Baha’i Blog first found life as a project run by Ryan Lash some years back, but with his hectic travel schedule, Ryan kindly permitted the site to be recreated and relaunched as you see it now. We’ve gone live on Naw-Ruz 2011 and in our first few months will be working on making the blog an online resource where Baha’is and friends of the Faith around the world are able to access a wealth of information. Continue reading
Baha’i actor Rainn Wilson, best known for his role as Dwight Schrute in the hit TV show The Office, talks about the Baha’i Faith with Oprah Winfrey.
You can also read Baha’i Blog’s interview with Rainn Wilson here.
Music video from the album ‘Arise’ by the Dawnbreaker Collective. The initiative was borne from the desire of a number of Baha’i musicians based in the Los Angeles area to create an eclectic collection of Baha’i inspired music which was both conscious and musically awesome.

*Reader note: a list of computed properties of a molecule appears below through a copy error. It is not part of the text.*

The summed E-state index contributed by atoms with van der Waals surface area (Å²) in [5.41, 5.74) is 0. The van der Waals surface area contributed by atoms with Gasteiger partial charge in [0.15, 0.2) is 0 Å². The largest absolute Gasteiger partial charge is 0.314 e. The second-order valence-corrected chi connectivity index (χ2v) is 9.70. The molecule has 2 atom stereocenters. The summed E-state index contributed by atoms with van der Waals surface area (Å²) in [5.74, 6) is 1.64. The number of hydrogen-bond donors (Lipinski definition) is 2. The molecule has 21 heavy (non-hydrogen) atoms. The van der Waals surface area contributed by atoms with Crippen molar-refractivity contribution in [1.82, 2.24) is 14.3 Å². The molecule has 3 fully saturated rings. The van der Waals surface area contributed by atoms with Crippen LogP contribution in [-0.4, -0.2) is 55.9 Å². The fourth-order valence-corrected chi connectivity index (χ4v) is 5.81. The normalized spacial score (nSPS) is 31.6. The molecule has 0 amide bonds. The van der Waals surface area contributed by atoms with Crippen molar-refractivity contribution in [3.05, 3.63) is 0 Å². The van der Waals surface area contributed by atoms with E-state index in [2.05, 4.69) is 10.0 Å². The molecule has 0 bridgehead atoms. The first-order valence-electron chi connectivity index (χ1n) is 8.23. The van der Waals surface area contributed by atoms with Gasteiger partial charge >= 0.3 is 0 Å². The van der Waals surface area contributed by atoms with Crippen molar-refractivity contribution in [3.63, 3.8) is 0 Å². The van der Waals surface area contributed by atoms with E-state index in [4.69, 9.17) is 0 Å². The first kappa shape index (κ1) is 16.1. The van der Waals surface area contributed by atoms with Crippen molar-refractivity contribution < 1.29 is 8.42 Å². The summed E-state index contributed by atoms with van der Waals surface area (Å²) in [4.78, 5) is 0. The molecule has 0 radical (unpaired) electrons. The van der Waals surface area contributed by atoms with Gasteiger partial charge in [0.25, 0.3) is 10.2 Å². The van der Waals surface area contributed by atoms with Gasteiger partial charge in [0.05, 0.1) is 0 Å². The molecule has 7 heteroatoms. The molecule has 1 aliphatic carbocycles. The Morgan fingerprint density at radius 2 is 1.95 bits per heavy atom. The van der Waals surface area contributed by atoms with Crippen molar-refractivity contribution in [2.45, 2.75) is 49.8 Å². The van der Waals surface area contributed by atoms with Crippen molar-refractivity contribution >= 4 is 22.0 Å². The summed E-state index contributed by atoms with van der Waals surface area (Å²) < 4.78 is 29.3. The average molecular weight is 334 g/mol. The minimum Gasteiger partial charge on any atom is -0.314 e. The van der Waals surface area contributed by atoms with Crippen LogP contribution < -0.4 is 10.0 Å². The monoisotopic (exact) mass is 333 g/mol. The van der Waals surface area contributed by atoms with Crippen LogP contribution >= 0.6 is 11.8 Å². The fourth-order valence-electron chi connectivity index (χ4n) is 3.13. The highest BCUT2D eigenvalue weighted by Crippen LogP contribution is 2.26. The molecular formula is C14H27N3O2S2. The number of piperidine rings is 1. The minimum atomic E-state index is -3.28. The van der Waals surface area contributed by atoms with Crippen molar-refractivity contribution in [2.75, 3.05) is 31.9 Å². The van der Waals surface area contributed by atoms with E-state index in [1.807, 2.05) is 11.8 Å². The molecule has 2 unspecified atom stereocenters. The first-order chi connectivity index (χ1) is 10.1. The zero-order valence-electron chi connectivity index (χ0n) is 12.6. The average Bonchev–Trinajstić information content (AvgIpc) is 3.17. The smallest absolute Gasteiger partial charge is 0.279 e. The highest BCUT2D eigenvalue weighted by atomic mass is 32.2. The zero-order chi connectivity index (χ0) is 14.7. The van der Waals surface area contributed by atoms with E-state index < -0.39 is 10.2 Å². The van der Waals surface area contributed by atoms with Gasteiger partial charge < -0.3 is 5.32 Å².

Music video of the song ‘Armed’ by Devon Gundry. Video produced and directed by Justin Baldoni. Music Produced and Performed by Devon Gundry and Kelly Snook. Mixed and Engineered by Kelly Snook. Words by Baha’u’llah. In Loving Memory of Kathy Grammer. (devongundry.com)
Music video to the song “Backbiting” from MANA’s debut album ‘Reflections On The Life Of The Spirit’. MANA is a Baha’i-inspired music and cultural performance group from the Pacific Islands, based mostly in Australia. The word MANA means ‘the Almighty’ or ‘the Powerful’ and signifies strength of spirit in many languages of the Pacific. All lyrics in the albums are based on the Baha’i Writings and passages found in the sequence of courses developed by the Ruhi Institute.
You can read Baha’i Blog’s post about MANA here.